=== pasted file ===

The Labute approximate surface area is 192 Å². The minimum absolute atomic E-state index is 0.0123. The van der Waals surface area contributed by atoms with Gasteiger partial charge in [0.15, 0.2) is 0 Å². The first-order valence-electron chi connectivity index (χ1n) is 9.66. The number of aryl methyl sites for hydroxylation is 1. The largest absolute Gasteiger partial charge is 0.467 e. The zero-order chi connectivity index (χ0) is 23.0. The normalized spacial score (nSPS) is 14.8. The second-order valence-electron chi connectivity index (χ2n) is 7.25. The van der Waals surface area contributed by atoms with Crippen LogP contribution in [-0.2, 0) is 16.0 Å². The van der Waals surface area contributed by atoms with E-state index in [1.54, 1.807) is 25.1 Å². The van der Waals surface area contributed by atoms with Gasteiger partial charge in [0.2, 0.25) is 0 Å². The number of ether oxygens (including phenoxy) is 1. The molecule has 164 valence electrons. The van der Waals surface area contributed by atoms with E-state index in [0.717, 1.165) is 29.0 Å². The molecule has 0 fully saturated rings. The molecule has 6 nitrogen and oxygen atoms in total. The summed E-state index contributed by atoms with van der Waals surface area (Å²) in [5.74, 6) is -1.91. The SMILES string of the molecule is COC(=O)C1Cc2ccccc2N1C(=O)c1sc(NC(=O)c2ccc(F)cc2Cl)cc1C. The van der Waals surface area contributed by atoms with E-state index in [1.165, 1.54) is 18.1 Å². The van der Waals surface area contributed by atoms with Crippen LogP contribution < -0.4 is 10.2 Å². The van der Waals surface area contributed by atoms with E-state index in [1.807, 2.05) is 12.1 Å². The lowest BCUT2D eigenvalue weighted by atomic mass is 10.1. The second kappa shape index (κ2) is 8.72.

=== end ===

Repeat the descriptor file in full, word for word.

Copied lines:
The Labute approximate surface area is 192 Å². The minimum absolute atomic E-state index is 0.0123. The van der Waals surface area contributed by atoms with Gasteiger partial charge in [0.15, 0.2) is 0 Å². The first-order valence-electron chi connectivity index (χ1n) is 9.66. The number of aryl methyl sites for hydroxylation is 1. The largest absolute Gasteiger partial charge is 0.467 e. The zero-order chi connectivity index (χ0) is 23.0. The normalized spacial score (nSPS) is 14.8. The second-order valence-electron chi connectivity index (χ2n) is 7.25. The van der Waals surface area contributed by atoms with Crippen LogP contribution in [-0.2, 0) is 16.0 Å². The van der Waals surface area contributed by atoms with E-state index in [1.54, 1.807) is 25.1 Å². The van der Waals surface area contributed by atoms with Gasteiger partial charge in [0.2, 0.25) is 0 Å². The number of ether oxygens (including phenoxy) is 1. The molecule has 164 valence electrons. The van der Waals surface area contributed by atoms with E-state index in [0.717, 1.165) is 29.0 Å². The molecule has 0 fully saturated rings. The molecule has 6 nitrogen and oxygen atoms in total. The summed E-state index contributed by atoms with van der Waals surface area (Å²) in [5.74, 6) is -1.91. The SMILES string of the molecule is COC(=O)C1Cc2ccccc2N1C(=O)c1sc(NC(=O)c2ccc(F)cc2Cl)cc1C. The van der Waals surface area contributed by atoms with E-state index in [1.165, 1.54) is 18.1 Å². The van der Waals surface area contributed by atoms with Crippen LogP contribution < -0.4 is 10.2 Å². The van der Waals surface area contributed by atoms with E-state index in [1.807, 2.05) is 12.1 Å². The lowest BCUT2D eigenvalue weighted by atomic mass is 10.1. The second kappa shape index (κ2) is 8.72.